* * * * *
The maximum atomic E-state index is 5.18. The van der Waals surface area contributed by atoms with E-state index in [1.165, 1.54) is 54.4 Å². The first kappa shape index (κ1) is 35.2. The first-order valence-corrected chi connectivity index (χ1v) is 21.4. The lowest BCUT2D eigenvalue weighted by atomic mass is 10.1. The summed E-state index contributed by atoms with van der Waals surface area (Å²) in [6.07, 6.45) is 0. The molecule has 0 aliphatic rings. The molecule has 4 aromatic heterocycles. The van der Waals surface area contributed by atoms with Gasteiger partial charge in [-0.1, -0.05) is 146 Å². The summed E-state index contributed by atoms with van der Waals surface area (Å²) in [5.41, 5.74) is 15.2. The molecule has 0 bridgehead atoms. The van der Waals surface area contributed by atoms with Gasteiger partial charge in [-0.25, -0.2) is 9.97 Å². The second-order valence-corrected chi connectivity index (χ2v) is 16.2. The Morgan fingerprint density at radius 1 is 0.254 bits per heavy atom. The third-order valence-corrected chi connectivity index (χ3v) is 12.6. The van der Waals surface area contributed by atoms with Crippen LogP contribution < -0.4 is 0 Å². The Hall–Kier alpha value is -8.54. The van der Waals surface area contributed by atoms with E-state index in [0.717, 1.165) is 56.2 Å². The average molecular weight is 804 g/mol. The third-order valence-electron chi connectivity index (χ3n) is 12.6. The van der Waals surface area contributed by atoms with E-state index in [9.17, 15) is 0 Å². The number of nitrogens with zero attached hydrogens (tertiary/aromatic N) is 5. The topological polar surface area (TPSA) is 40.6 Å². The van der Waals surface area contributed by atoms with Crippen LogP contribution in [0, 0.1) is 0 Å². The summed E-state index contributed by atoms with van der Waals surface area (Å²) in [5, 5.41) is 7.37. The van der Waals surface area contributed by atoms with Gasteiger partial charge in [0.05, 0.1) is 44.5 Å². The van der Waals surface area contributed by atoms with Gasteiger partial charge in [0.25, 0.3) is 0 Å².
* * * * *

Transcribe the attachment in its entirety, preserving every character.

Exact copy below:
The maximum atomic E-state index is 5.18. The van der Waals surface area contributed by atoms with E-state index in [1.165, 1.54) is 54.4 Å². The first kappa shape index (κ1) is 35.2. The first-order valence-corrected chi connectivity index (χ1v) is 21.4. The lowest BCUT2D eigenvalue weighted by atomic mass is 10.1. The summed E-state index contributed by atoms with van der Waals surface area (Å²) in [6.07, 6.45) is 0. The molecule has 0 aliphatic rings. The molecule has 4 aromatic heterocycles. The van der Waals surface area contributed by atoms with Gasteiger partial charge in [-0.1, -0.05) is 146 Å². The summed E-state index contributed by atoms with van der Waals surface area (Å²) in [5.41, 5.74) is 15.2. The molecule has 0 bridgehead atoms. The van der Waals surface area contributed by atoms with Gasteiger partial charge in [-0.25, -0.2) is 9.97 Å². The second-order valence-corrected chi connectivity index (χ2v) is 16.2. The Morgan fingerprint density at radius 1 is 0.254 bits per heavy atom. The third-order valence-corrected chi connectivity index (χ3v) is 12.6. The van der Waals surface area contributed by atoms with Crippen LogP contribution < -0.4 is 0 Å². The Hall–Kier alpha value is -8.54. The van der Waals surface area contributed by atoms with E-state index in [0.717, 1.165) is 56.2 Å². The average molecular weight is 804 g/mol. The third-order valence-electron chi connectivity index (χ3n) is 12.6. The van der Waals surface area contributed by atoms with E-state index in [9.17, 15) is 0 Å². The number of nitrogens with zero attached hydrogens (tertiary/aromatic N) is 5. The topological polar surface area (TPSA) is 40.6 Å². The van der Waals surface area contributed by atoms with Crippen LogP contribution in [0, 0.1) is 0 Å². The summed E-state index contributed by atoms with van der Waals surface area (Å²) in [5, 5.41) is 7.37. The van der Waals surface area contributed by atoms with Gasteiger partial charge in [0.05, 0.1) is 44.5 Å². The van der Waals surface area contributed by atoms with Gasteiger partial charge in [0.25, 0.3) is 0 Å².